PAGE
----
Blossom Ice Cream — 75.6 decibels

Photo credit: Quiet City Maps

Blossom Ice Cream is a relatively new shop featuring Thai rolled ice cream.  Essentially, the ice cream is made after you order–the base is poured onto a frozen surface, mixed with some ingredients, scraped into a roll about the thickness of a roll of quarters, placed in a cup, and doused with whatever toppings you request.  It’s visually appealing, and there are some theatrics if you enjoy that sort of thing.  In the end, the ice cream was good, but not great.

Photo credit: Quiet City Maps

Blossom is very live as there is a lot of glass. Dance music was planning in the background when we visited, but it wasn’t too loud.  We thought the sound level was manageable, especially given how live the space is, but then Very Loud Guy came in and shouted his order. With all the glass in this tiny space, he quickly filled the room with his voice, and we found it hard to concentrate on anything other than his banter.

Blossom Ice Cream should be tolerable if other patrons use their indoor voice, but all you need is one very loud person to make it uncomfortable. That said, with only one table for four and two stools,  the space shouldn’t top 80 decibels even when every seat is taken. But why take chances? Order your ice cream to go and try to score a seat on the small bench out front, or walk one block to lovely Cobble Hill Park.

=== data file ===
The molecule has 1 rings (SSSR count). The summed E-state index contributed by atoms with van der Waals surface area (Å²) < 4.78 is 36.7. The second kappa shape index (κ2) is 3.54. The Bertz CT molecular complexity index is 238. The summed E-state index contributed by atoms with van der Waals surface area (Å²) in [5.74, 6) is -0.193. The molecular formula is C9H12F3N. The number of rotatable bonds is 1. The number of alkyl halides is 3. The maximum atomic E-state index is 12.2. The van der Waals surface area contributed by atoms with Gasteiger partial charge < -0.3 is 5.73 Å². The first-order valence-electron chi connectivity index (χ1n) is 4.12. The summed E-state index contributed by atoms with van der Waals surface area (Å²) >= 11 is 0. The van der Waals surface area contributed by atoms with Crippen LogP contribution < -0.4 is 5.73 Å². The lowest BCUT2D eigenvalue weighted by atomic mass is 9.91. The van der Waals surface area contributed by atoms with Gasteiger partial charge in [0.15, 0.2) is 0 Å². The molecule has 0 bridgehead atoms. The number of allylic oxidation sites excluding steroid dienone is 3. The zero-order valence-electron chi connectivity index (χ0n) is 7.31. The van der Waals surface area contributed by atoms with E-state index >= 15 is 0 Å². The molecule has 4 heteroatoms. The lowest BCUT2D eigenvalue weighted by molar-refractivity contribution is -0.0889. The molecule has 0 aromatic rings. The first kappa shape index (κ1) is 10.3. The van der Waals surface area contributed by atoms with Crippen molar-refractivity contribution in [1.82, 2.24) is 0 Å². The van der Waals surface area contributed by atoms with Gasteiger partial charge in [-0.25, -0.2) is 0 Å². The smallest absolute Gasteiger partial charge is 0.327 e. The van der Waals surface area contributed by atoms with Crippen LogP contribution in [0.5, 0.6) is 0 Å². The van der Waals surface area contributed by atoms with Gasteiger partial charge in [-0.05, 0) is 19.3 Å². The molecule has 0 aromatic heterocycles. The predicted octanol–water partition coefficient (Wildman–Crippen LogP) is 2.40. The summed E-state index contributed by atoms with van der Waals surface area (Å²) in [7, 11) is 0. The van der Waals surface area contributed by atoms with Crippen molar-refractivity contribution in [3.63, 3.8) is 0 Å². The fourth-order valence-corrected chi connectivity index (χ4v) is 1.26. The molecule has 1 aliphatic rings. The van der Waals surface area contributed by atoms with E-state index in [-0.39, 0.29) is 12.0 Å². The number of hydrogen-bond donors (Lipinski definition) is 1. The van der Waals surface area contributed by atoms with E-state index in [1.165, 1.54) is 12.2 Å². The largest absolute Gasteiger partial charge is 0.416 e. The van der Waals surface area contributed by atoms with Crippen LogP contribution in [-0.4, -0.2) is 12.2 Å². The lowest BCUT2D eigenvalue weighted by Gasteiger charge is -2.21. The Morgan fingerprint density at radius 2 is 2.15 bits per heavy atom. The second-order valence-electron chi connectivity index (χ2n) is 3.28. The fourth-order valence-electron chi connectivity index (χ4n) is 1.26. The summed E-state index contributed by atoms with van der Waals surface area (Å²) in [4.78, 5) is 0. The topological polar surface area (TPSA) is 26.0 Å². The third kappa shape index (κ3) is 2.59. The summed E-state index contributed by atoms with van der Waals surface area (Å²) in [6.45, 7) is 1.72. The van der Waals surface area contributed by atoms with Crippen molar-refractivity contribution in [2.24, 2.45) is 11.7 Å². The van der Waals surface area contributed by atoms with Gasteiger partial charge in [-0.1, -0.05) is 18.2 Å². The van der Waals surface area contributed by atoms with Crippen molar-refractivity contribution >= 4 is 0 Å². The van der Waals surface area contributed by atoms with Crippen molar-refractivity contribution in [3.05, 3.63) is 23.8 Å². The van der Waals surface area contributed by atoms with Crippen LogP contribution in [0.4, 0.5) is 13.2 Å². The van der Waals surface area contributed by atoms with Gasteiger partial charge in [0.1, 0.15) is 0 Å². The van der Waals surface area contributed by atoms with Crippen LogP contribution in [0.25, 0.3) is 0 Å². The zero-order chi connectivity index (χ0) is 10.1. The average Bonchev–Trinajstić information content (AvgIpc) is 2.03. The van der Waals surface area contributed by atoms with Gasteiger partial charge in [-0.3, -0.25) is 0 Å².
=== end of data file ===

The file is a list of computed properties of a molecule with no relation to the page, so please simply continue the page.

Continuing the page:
HOURS

Sunday through Thursday: 12:00 a.m. to 10:00 p.m.

Friday and Saturday: 12:00 a.m. to 11:00 p.m.

LOCATION

Street (betw. Congress and Warren Streets), Brooklyn, NY 11201

WEBSITE

Blossom Ice Cream

Filicori Zecchini (Upper West Side) — 80.6 decibels

Photo credit: Quiet City Maps

We were wandering around the Upper West Side, enjoying a constitutional after a lovely meal at Ayurveda Cafe (to be reviewed soon), when we spied Filicori Zecchini.  We fondly remembered visiting their Chelsea location last year and eagerly went inside.  What a disappointment.  It quickly became clear that this space was not at all like the Chelsea location, which we remembered as a calm oasis (and reading our review later, saw that despite being crowded, the Chelsea location clocked in at a  very comfortable 72.4 decibels). No, this location was loud and uncomfortable.

Photo credit: Quiet City Maps

Why? They were playing loud music in a live box. The front of the store is a wall of glass.  The floors are tiled, the counter area was covered with some shiny, hard surface, and the bean grinding and espresso machines were loud.  Throw in the other customers screaming over all of the above and you have the recipe for not very comfortable experience.

Speaking of experience, we also were confused/amused by a little interchange with the barista.  We had ordered a cortado.  On ordering, the barista said, “oh, water comes with this.  Would you like some.”  “Sure, ” we replied.  And then the barista poured sparkling water into a one-ounce jigger glass.  No, really.  He poured us an ounce of sparkling water.